5 Steps to Reducing Exposure to Ransomware Risks to Healthcare Organizations

The recent Ryuk ransomware attack targeted hospitals at a time when they couldn’t afford distractions. Here’s how to insulate your organization against third-party ransomware attacks.
By:
Brenda Ferraro
,
Vice President of Third-Party Risk
November 05, 2020
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Last week, the FBI and the Cybersecurity and Infrastructure Security Agency of the U.S. Department of Health and Human Services announced they had credible evidence of a cyber threat to US hospitals. The Russia-based attack utilizes the Trickbot botnet to deliver highly infectious Ryuk ransomware. It has already impacted at least five US hospitals, resulting in their networks being taken offline.

Healthcare organizations typically rely on hundreds of third parties to deliver critical supporting services. Third-party vulnerabilities can severely jeopardize patient care, so it’s essential for hospitals to have a process for identifying, analyzing and mitigating such risks.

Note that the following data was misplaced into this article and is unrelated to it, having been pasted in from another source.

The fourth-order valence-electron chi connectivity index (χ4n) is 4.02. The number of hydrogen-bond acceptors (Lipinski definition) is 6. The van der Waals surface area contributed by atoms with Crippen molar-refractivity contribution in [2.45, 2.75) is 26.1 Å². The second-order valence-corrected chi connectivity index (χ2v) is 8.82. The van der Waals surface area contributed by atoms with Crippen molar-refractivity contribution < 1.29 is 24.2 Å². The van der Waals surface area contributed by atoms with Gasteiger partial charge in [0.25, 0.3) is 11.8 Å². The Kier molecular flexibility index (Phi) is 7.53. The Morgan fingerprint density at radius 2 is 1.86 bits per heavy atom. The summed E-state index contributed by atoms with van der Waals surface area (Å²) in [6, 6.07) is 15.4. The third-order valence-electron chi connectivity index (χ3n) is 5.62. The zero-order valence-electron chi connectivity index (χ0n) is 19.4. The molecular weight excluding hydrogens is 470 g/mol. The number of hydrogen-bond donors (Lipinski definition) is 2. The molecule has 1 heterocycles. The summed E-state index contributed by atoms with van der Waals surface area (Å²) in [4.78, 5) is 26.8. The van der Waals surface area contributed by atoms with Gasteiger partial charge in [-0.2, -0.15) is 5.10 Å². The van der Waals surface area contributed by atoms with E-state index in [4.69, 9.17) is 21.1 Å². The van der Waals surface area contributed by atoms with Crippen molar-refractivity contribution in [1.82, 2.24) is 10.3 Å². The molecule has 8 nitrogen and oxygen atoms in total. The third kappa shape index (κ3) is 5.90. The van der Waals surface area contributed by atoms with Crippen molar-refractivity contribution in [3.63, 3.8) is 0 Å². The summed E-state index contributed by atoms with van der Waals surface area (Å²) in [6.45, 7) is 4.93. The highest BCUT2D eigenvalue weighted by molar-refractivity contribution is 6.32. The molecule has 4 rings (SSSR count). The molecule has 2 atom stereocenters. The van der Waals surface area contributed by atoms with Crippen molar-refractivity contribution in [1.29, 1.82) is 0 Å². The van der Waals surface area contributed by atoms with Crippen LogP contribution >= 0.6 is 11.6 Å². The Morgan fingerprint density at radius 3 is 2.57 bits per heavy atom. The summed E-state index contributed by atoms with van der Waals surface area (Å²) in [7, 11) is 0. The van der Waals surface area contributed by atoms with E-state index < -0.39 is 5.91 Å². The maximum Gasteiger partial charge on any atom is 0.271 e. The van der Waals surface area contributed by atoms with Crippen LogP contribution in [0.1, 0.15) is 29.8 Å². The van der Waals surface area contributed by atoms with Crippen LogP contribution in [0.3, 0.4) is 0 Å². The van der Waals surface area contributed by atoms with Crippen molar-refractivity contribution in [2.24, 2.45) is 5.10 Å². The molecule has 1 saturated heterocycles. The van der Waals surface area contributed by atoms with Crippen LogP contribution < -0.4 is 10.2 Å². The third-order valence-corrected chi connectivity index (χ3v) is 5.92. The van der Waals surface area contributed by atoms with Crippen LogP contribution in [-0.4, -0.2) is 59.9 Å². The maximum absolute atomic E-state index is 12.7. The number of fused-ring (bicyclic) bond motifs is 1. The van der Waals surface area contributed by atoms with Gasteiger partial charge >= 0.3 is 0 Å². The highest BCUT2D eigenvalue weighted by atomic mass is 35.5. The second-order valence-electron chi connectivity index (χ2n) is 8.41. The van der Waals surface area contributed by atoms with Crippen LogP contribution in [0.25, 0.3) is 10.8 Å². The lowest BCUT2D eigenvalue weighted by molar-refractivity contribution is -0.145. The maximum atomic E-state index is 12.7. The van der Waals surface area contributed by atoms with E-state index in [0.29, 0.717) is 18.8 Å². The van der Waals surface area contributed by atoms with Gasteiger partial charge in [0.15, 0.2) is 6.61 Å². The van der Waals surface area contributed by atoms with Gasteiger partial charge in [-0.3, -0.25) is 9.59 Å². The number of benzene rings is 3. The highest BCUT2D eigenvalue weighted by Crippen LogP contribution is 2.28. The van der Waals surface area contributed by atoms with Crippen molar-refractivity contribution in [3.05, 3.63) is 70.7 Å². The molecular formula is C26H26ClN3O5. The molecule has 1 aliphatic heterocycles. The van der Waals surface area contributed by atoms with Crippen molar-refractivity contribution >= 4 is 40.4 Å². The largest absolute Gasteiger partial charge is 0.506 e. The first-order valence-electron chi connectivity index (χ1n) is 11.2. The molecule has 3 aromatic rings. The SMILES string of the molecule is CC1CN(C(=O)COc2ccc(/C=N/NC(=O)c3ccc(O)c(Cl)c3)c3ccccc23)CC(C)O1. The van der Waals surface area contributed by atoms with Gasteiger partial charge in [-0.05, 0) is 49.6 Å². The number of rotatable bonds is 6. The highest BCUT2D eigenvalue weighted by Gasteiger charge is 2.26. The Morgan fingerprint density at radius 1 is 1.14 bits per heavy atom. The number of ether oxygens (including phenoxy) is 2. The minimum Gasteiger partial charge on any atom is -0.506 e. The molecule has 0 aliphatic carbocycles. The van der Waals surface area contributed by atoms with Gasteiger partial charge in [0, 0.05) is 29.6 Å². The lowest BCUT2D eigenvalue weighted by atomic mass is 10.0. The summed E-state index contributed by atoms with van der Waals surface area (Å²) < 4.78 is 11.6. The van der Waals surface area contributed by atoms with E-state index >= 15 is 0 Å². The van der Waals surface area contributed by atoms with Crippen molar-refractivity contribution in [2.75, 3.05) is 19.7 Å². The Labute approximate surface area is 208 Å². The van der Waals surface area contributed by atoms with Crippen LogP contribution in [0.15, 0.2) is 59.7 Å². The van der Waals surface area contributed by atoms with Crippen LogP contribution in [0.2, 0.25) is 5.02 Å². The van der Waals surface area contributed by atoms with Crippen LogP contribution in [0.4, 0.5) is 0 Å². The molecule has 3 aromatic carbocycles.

In this post, I’ll share five steps that healthcare organizations can take to identify and close third-party security gaps. I’ll also discuss the importance of infusing risk analysis with cybersecurity intelligence to proactively spot ransomware risks.

5 Steps to Healthier Third-Party Relationships

Here are five things your healthcare organization can do to identify, manage and reduce third-party exposure to ransomware and other threats:

  1. Build a complete, accurate and up-to-date inventory of third-party vendors. Simply knowing who your vendors are is a crucial first step in identifying weak links in the supply chain.
  2. Have a system for categorizing vendor services. Different types of vendors bring different types of risk. Once you categorize a vendor, you can better understand their inherent risk based on industry, location, and other factors.
  3. Calculate the potential cost of service disruptions. Estimating potential breach costs, and correlating them with the category risk data from step 2, enables you to efficiently triage, prioritize and plan vendor assessment and monitoring activities.